Bagehot was one of the first writers to describe and explain the world of international and corporate finance, banking, and money in understandable language. The book was in part a reaction to the 1866 collapse of Overend, Gurney and Company, located at 65 Lombard Street, from which the title draws its name. Bagehots description, and knowledge is timeless and a must for anyone who wants to understand our money market and economy.
Each book in the Happy Street series focuses on a different shop - children can pop out the shop and play pieces after they've enjoyed the story. Mr Ted has just had a delivery of new toys, and the children can't wait for the shop to open! Sam has come to choose a special birthday treat, and Mr Ted has the perfect toy just waiting for him . . .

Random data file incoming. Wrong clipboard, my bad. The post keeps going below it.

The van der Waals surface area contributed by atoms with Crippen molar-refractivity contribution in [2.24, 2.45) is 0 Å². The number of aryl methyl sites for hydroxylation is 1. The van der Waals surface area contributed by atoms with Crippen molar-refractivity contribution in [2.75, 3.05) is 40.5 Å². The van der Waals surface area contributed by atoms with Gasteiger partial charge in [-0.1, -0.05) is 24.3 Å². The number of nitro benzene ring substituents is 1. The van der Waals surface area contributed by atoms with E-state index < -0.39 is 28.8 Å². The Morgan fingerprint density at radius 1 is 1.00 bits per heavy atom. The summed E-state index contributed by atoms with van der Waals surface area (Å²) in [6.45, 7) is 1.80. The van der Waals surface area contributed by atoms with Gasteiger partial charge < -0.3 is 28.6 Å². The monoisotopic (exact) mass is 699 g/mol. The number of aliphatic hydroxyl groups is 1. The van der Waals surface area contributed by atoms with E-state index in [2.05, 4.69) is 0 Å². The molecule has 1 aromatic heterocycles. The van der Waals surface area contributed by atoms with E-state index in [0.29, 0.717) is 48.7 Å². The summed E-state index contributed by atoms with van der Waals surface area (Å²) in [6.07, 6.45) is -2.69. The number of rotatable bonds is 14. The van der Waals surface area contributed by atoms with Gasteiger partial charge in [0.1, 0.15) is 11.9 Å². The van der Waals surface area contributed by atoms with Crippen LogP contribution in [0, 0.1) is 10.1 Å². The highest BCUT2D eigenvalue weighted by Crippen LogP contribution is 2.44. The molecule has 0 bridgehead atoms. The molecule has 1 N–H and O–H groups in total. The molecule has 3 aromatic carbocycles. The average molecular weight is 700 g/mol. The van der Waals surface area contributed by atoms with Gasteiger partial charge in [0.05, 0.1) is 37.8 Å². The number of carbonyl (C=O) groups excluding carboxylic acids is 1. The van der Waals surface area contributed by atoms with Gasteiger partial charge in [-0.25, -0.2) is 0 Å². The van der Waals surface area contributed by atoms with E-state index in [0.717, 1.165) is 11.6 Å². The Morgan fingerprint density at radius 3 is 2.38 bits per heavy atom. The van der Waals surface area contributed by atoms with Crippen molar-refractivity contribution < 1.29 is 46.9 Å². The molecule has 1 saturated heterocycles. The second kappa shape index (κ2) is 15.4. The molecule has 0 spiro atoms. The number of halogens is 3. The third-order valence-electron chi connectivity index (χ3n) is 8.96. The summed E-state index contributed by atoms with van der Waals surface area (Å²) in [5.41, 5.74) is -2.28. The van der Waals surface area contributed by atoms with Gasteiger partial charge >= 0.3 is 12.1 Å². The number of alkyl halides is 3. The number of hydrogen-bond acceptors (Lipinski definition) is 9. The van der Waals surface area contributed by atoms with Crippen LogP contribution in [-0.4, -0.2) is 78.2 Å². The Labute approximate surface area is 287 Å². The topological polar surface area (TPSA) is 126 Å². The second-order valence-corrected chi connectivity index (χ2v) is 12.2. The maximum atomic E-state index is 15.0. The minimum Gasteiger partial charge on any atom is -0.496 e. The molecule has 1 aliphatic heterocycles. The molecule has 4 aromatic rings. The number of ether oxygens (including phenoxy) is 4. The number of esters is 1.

New Grub Street is a novel by George Gissing published in 1891, which is set in the literary and journalistic circles of 1880s London. Gissing revised and shortened the novel for a French edition of 1901.The story deals with the literary world that Gissing himself had experienced. Its title refers to the London street, Grub Street, which in the 18th century became synonymous with hack literature; by Gissing's time, Grub Street itself no longer existed, though hack-writing certainly did. Its two central characters are a sharply contrasted pair of writers: Edwin Reardon, a novelist of some talent but limited commercial prospects, and a shy, cerebral man; and Jasper Milvain, a young journalist, hard-working and capable of generosity, but cynical and only semi-scrupulous about writing and its purpose in the modern (i.e. late Victorian) world.New Grub Street opens with Milvain, an "alarmingly modern young man" driven by pure financial ambition in navigating his literary career. He accepts that he will "always despise the people [he] write[s] for," networks within the appropriate social circle to create opportunity, and authors articles for popular periodicals. Reardon, on the other hand, prefers to write novels of a more literary bent and refuses to pander to contemporary tastes until, as a last-gasp measure against financial ruin, he attempts a popular novel. At this venture, he is of course too good to succeed, and he's driven to separate from his wife, Amy Reardon, nee Yule, who cannot accept her husband's inflexibly high standards-and consequent poverty.The Yule family includes Amy's two uncles-John, a wealthy invalid, and Alfred, a species of critic-and Alfred's daughter, and research assistant, Marian. The friendship that develops between Marian and Milvain's sisters, who move to London following their mother's death, provides opportunity for the former to meet and fall in love with Milvain. However much Milvain respects Marian's intellectual capabilities and strength of personality, the crucial element (according to him) for marriage is missing: money. Marrying a rich woman, after all, is the most convenient way to speed his career. Indeed, Milvain slights romantic love as a key to marriage: As a rule, marriage is the result of a mild preference, encouraged by circumstances, and deliberately heightened into strong sexual feeling. You, of all men, know well enough that the same kind of feeling could be produced for almost any woman who wasn't repulsive.Eventually, reason enough for an engagement is provided by a legacy of Â£5,000 left to Marian by John Yule.Life and death eventually end the possibility of this union. Milvain's initial career advancement is a position on The Current, a paper edited by Clement Fadge. Twenty years earlier, Alfred Yule (Marian's father) was slighted by Fadge in a newspaper article, and the resulting acerbic resentment extends even to Milvain. Alfred refuses to countenance Marian's marriage; but his objection proves to be an obstacle to Milvain only after Yule's eyesight fails and Marian's legacy is reduced to a mere Â£1,500. As a result, Marian must work to provide for her parent, and her inheritance is no longer available to Milvain.By this time, Milvain already has detected a more desirable target for marriage: Amy Reardon. Reardon's poverty and natural disposition toward ill-health culminate in his death following a brief reconciliation with his wife. She, besides the receipt of Â£10,000 upon John Yule's death, has the natural beauty and grace to benefit a man in the social events beneficial to his career. Eventually Amy and Milvain marry; however, as the narrator reveals, this marriage motivated by circumstances is not lacking in more profound areas.